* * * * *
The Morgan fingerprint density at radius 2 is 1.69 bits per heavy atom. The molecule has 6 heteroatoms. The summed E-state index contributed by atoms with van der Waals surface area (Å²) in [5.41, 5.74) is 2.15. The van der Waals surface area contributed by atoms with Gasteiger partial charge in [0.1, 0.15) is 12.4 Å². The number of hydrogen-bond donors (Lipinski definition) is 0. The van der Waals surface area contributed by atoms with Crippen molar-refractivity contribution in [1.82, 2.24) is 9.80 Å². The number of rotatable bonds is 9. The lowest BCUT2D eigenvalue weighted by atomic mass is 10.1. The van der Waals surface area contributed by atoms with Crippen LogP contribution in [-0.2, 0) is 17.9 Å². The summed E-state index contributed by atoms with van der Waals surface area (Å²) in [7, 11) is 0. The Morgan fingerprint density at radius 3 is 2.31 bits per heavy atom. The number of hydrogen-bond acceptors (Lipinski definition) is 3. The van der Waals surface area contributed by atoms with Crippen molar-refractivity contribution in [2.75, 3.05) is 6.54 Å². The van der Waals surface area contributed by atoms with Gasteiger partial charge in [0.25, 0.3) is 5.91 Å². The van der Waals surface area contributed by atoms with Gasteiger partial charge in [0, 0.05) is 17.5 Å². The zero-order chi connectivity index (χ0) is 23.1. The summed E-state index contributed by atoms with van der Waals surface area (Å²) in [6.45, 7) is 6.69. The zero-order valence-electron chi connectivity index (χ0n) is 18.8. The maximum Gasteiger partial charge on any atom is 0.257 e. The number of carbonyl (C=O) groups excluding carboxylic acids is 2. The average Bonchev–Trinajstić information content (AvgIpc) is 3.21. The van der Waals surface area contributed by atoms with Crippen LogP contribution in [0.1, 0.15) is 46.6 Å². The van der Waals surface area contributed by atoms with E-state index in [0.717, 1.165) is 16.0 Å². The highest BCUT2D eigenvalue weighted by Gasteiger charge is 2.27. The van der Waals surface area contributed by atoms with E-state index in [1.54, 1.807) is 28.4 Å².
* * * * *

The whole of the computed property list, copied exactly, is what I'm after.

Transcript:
The Morgan fingerprint density at radius 2 is 1.69 bits per heavy atom. The molecule has 6 heteroatoms. The summed E-state index contributed by atoms with van der Waals surface area (Å²) in [5.41, 5.74) is 2.15. The van der Waals surface area contributed by atoms with Gasteiger partial charge in [0.1, 0.15) is 12.4 Å². The number of hydrogen-bond donors (Lipinski definition) is 0. The van der Waals surface area contributed by atoms with Crippen molar-refractivity contribution in [1.82, 2.24) is 9.80 Å². The number of rotatable bonds is 9. The lowest BCUT2D eigenvalue weighted by atomic mass is 10.1. The van der Waals surface area contributed by atoms with Crippen LogP contribution in [-0.2, 0) is 17.9 Å². The summed E-state index contributed by atoms with van der Waals surface area (Å²) in [7, 11) is 0. The Morgan fingerprint density at radius 3 is 2.31 bits per heavy atom. The number of hydrogen-bond acceptors (Lipinski definition) is 3. The van der Waals surface area contributed by atoms with Crippen molar-refractivity contribution in [2.75, 3.05) is 6.54 Å². The van der Waals surface area contributed by atoms with Gasteiger partial charge in [0.25, 0.3) is 5.91 Å². The van der Waals surface area contributed by atoms with Gasteiger partial charge in [0, 0.05) is 17.5 Å². The zero-order chi connectivity index (χ0) is 23.1. The summed E-state index contributed by atoms with van der Waals surface area (Å²) in [6.45, 7) is 6.69. The zero-order valence-electron chi connectivity index (χ0n) is 18.8. The maximum Gasteiger partial charge on any atom is 0.257 e. The number of carbonyl (C=O) groups excluding carboxylic acids is 2. The average Bonchev–Trinajstić information content (AvgIpc) is 3.21. The van der Waals surface area contributed by atoms with Crippen LogP contribution in [0.1, 0.15) is 46.6 Å². The van der Waals surface area contributed by atoms with E-state index in [0.717, 1.165) is 16.0 Å². The highest BCUT2D eigenvalue weighted by Gasteiger charge is 2.27. The van der Waals surface area contributed by atoms with E-state index in [1.54, 1.807) is 28.4 Å².